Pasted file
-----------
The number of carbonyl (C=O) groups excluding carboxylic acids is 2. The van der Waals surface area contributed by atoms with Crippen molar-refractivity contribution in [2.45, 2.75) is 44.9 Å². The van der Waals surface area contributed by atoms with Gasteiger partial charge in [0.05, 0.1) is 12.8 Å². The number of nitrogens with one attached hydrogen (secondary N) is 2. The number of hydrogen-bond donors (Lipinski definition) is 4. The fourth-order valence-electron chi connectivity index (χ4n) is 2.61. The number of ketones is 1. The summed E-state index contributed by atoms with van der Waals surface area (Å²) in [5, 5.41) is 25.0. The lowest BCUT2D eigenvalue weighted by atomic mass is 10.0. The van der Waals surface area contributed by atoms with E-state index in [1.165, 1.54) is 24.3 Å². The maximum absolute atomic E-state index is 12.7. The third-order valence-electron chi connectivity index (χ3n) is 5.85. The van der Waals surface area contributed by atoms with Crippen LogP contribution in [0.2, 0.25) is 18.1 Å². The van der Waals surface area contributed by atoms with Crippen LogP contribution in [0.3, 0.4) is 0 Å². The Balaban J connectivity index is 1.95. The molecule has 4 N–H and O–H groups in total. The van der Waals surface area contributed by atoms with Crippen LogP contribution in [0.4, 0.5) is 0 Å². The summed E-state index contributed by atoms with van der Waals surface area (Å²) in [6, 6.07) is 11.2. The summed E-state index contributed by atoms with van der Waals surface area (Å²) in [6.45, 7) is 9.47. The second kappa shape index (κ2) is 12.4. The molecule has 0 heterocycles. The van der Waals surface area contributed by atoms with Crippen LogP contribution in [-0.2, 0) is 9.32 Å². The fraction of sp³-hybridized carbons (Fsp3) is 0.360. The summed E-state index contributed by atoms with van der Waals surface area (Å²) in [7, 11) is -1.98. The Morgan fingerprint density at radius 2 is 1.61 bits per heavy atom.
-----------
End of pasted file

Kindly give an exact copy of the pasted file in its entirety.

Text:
The number of carbonyl (C=O) groups excluding carboxylic acids is 2. The van der Waals surface area contributed by atoms with Crippen molar-refractivity contribution in [2.45, 2.75) is 44.9 Å². The van der Waals surface area contributed by atoms with Gasteiger partial charge in [0.05, 0.1) is 12.8 Å². The number of nitrogens with one attached hydrogen (secondary N) is 2. The number of hydrogen-bond donors (Lipinski definition) is 4. The fourth-order valence-electron chi connectivity index (χ4n) is 2.61. The number of ketones is 1. The summed E-state index contributed by atoms with van der Waals surface area (Å²) in [5, 5.41) is 25.0. The lowest BCUT2D eigenvalue weighted by atomic mass is 10.0. The van der Waals surface area contributed by atoms with E-state index in [1.165, 1.54) is 24.3 Å². The maximum absolute atomic E-state index is 12.7. The third-order valence-electron chi connectivity index (χ3n) is 5.85. The van der Waals surface area contributed by atoms with Crippen LogP contribution in [0.2, 0.25) is 18.1 Å². The van der Waals surface area contributed by atoms with Crippen LogP contribution in [0.3, 0.4) is 0 Å². The Balaban J connectivity index is 1.95. The molecule has 4 N–H and O–H groups in total. The van der Waals surface area contributed by atoms with Crippen LogP contribution in [0.4, 0.5) is 0 Å². The summed E-state index contributed by atoms with van der Waals surface area (Å²) in [6, 6.07) is 11.2. The summed E-state index contributed by atoms with van der Waals surface area (Å²) in [6.45, 7) is 9.47. The second kappa shape index (κ2) is 12.4. The molecule has 0 heterocycles. The van der Waals surface area contributed by atoms with Crippen LogP contribution in [-0.2, 0) is 9.32 Å². The fraction of sp³-hybridized carbons (Fsp3) is 0.360. The summed E-state index contributed by atoms with van der Waals surface area (Å²) in [7, 11) is -1.98. The Morgan fingerprint density at radius 2 is 1.61 bits per heavy atom.